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Covid-19 won’t halt growth of the Faith in Fiji

LAST year, one of Missio Scotland’s two supported projects in the continent of Oceania concerned a programme aimed at growing the Faith in Fiji.

With the island country facing grave situations often exacerbated by climate change, it would, perhaps, be understandable if Fijians were to encounter a crisis of faith, but Stephen Hall—the New Zealander leading the Missio Scotland supported project in the country—explained how they were working hard to prevent that and encourage faithful development.

“The Archdiocesan Synod held in Suva in 2018-19 identified the need for a diversified youth ministry, which catered for the different needs of young people of different ages,” Stephen said. “The Archbishop, Peter Loy Chong, saw that a post-Confirmation programme was needed, as a large number of teenagers who had been Confirmed had fallen through the cracks afterwards and stopped their involvement with the Church. So Missio Scotland is funding the programme developers to create a programme which engages young people and helps them commit their life to the Church.”

The programme has been designed by consecrated members of the Focolare Movement—which Stephen, who works as a teacher, is part of—and has been developed in collaboration with the Youth Commission of the Archdiocese of Suva. It aims to:

  • Respond to the call and prayer of the Suva Archdiocesan Synod: “Connecting in Jesus, and with our neighbour, to be His heart, mind, eyes and ears, hands and feet to All Creation.”

  • Help the youth to be formed and accompanied so they encounter Jesus; feel they belong to their parish as active members; and use their gifts to be Jesus’ disciples to serve him in their neighbours and in creation.

  • Engage young people through a methodology of ‘Head, Hands, Heart,’ reflecting Pope Francis’ vision, where young people are enabled to explore and live out their faith in their local context, and where they can find relevance for their faith in the challenges that young people meet today.

  • Build their confidence to bear witness to their faith by providing opportunities to contribute fully to the life of the Church and the growth of a just society.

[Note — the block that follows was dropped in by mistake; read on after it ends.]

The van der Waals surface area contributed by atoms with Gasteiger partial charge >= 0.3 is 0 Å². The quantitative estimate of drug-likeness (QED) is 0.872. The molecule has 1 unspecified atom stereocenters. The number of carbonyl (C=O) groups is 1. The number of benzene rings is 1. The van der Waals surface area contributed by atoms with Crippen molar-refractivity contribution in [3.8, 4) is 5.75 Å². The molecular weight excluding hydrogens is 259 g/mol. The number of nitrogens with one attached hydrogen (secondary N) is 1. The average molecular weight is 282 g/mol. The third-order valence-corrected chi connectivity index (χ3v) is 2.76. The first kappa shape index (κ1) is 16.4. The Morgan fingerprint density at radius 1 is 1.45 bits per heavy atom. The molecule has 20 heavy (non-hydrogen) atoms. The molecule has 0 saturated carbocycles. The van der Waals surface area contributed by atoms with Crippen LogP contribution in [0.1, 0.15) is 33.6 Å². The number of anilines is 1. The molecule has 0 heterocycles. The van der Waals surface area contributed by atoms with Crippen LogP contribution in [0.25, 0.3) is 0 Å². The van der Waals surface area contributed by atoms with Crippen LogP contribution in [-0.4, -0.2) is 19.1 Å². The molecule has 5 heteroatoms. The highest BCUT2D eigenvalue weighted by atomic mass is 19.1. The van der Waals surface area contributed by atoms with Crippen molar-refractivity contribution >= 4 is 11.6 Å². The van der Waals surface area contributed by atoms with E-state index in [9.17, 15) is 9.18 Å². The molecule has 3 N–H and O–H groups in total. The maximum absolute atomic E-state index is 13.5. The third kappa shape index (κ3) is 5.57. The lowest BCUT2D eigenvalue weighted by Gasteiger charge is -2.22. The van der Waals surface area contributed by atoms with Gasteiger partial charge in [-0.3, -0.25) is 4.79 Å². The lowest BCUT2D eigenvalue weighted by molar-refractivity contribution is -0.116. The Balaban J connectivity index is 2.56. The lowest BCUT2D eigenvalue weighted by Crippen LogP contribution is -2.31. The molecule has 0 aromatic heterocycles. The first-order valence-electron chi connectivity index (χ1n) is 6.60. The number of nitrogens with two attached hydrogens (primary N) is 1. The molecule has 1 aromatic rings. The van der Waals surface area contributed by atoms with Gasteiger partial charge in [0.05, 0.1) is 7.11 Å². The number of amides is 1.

The programme draws on Gospel based spirituality and experience of the Focolare Movement in engaging with teenagers as well as the teachings of Magisterium with the aim of training the young people to be youth leaders and Catechists.

Like many projects throughout the world, it was put on hold as a result of the ongoing Covid-19 pandemic, but, after a long wait, Stephen finally arrived in Fiji at the end of February to start making the programme a reality, as he explained to Missio Scotland.

“For my first month and a half, I was very blessed to stay in the Pacific Regional Seminary where men from all over the Pacific train for the priesthood,” he explained. “In New Zealand, we have a cheeky saying that due to the country’s natural beauty, New Zealand is ‘God’s Own Country.’ However, being in Fiji and seeing how deeply the people here, pray, I had a new thought. Yes, New Zealand is God’s Own Country, but Jesus must be Fijian! In the seminary, I was very struck by the Tongan students’ wonderful singing, so I finished up like this: New Zealand is God’s Own Country, Jesus is Fijian, but in Heaven they sing in Tongan!

“While staying at the seminary, I heard many wonderful stories of faith from Fiji and got a feeling for the local Church. I also met many people involved in youth ministry in Suva. All of these contacts gave new insights as to what the Post-Confirmation Programme we are tasked to write should look like.”

“Recently I have been involved in discussions with local formators involved in delivering the current Confirmation Programme who have also been developing materials to use with the post- Confirmation youth,” Stephen added. “These discussions are ongoing and will help to develop a programme proposal to the Archbishop, His Grace Peter Loy Chong shortly. It is our hope to consult widely with Catechists and others involved in youth ministry around the whole Archdiocese once the initial programme proposal has been approved.

“People are so grateful to hear that Missio Scotland is making it possible for the Post-Confirmation Programme to be developed as it is a widely recognised need. As I was writing this, it was the feast day of St Peter Chanel, the Patron Saint of Oceania. I am sure he is watching over our efforts to continue handing on the Faith as he did so heroically in the islands of the Pacific.”

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